2) At the level of an individual geometry within a GeometryCollection, e.g.

{ "type": "Feature", 
  "geometry": {
    "geometries": [
       "coordinates": [0.0,0.0],
       "when": {"timespans":[{"start": "1492", "end": "1495", }]}
       "coordinates": [1.0,2.0], 
       "when": {"timespans":[{"start": "1498", "end": "1500", }]} 
    "properties": { "name": "Null Island", "prop1": "some value" }

3) At the level of a FeatureCollection, applying to all of its Features

A “when” object can include optionally one or more timespans, and/or one or more named periods from a time period gazetteer. These and other optional properties are described in the repo README. Some proposed changes are listed in Issue #3 in the repo, which is open for comment.

Existing GeoJSON-compatible apps and libraries will simply ignore “when” objects, wherever they might be. Support for “when” would be included in any new software and libraries supporting the GeoJSON-T extension.

Current and planned adoption

In recent months, GeoJSON-T has received increasing attention, a couple of test implementations, and plans for more. These have highlighted some issues, and the draft format needs a closer examination for it to become a versioned specification of a standard format.

Linked Places format
The GeoJSON-T patterns for time were adopted for Linked Places format (LPF), developed in 2018 for contributions to the World Historical Gazetteer and Pelagios project’s Recogito platforms. LPF is not only valid GeoJSON, but valid JSON-LD, a syntax of RDF, and it standardizes the representation of several additional dimensions of Place beyond geometry and when: names, types, relations, descriptions, depictions, depictions, and links to corresponding external place records.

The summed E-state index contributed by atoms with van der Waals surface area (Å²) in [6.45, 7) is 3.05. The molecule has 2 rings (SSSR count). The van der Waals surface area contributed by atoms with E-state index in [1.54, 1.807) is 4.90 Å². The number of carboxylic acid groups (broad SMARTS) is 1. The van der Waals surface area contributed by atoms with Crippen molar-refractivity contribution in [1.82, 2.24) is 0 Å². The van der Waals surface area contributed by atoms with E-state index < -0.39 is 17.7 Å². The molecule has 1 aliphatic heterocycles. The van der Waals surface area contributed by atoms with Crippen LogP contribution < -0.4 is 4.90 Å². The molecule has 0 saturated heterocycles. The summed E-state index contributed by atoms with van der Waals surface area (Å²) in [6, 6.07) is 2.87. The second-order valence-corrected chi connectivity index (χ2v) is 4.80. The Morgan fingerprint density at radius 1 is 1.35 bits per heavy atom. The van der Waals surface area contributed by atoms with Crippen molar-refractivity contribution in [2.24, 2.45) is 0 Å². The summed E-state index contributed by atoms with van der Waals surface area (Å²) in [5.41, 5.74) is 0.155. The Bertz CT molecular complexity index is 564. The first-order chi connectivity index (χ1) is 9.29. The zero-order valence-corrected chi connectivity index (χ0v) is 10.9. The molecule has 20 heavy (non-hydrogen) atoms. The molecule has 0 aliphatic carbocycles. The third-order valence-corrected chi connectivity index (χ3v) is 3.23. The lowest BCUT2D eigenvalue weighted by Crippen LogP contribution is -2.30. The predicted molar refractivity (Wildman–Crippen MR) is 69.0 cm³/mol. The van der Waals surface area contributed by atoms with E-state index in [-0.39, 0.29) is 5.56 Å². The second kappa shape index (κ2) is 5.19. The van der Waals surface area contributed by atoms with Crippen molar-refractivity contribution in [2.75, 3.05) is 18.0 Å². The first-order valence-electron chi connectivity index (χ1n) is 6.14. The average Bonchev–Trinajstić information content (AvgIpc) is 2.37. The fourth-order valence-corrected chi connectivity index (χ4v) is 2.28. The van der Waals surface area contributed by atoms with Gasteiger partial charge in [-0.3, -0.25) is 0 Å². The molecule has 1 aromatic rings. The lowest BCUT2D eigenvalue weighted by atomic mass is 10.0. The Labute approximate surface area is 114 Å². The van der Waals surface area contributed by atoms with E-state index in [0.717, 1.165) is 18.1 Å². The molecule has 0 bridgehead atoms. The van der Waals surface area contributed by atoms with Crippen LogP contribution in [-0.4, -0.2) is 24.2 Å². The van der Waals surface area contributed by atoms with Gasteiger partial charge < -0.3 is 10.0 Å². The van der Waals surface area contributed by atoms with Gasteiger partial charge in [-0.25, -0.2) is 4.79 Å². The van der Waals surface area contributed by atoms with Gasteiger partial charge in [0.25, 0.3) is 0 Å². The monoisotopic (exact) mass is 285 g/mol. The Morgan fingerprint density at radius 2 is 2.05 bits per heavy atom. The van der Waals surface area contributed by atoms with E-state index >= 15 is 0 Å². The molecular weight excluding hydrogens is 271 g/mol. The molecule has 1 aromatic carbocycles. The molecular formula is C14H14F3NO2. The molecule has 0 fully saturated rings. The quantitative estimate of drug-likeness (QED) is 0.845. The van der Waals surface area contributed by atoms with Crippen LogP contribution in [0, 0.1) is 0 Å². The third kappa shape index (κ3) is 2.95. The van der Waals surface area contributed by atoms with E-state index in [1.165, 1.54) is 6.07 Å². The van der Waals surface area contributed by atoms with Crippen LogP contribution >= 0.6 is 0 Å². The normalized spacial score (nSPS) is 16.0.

Linked Places format is therefore a specialized superset of GeoJSON-T, intended for historical gazetteer platforms specifically.

This early-stage project led by the British Library [3] seeks to develop a standard, customizable library for map+time visualizations in web applications, and would render data formatted as GeoJSON-T.

IIIF Maps Community Group
The International Image Interoperability Framework (IIIF) now has a working group dedicated to “defining best practice in associating geographical information with IIIF materials.” The Maps group is “explor(ing) creating a JSON schema [meeting] the needs of the IIIF community” specifically for map images, and is at least informally evaluating GeoJSON-T toward that end.


[1] In 2016, supported by a small Resource Development Grant from the Pelagios project, I met with colleagues Lex Berman and Rainer Simon to outline a GeoJSON format extension that could handle features representing historical geographic movement. GeoJSON-T and the Linked Paths pilot were products of that work. That project, titled “Linking Linked Places,” is documented in this blog post.

[2] The Timemap.js library developed by Nick Rabinowitz in 2008 joined the SIMILE Timeline library with several web mapping libraries of that era. It has fallen into disuse due to outdated dependency issues.

[3] An initiating hackathon for WebMaps-T took place in London in 2019, hosted at the British Library by Gethin Rees and Adi Keinan-Schoonbaert, with funding from a Pelagios Working Group small grant. Work to refine its early products continues, albeit slowed by lack of further funding. WebMaps-T is intended to have a modular structure permitting several types of temporal visualizations, including multiple timeline styles and histograms.

Leave a Reply

Your email address will not be published. Required fields are marked *

This site uses Akismet to reduce spam. Learn how your comment data is processed.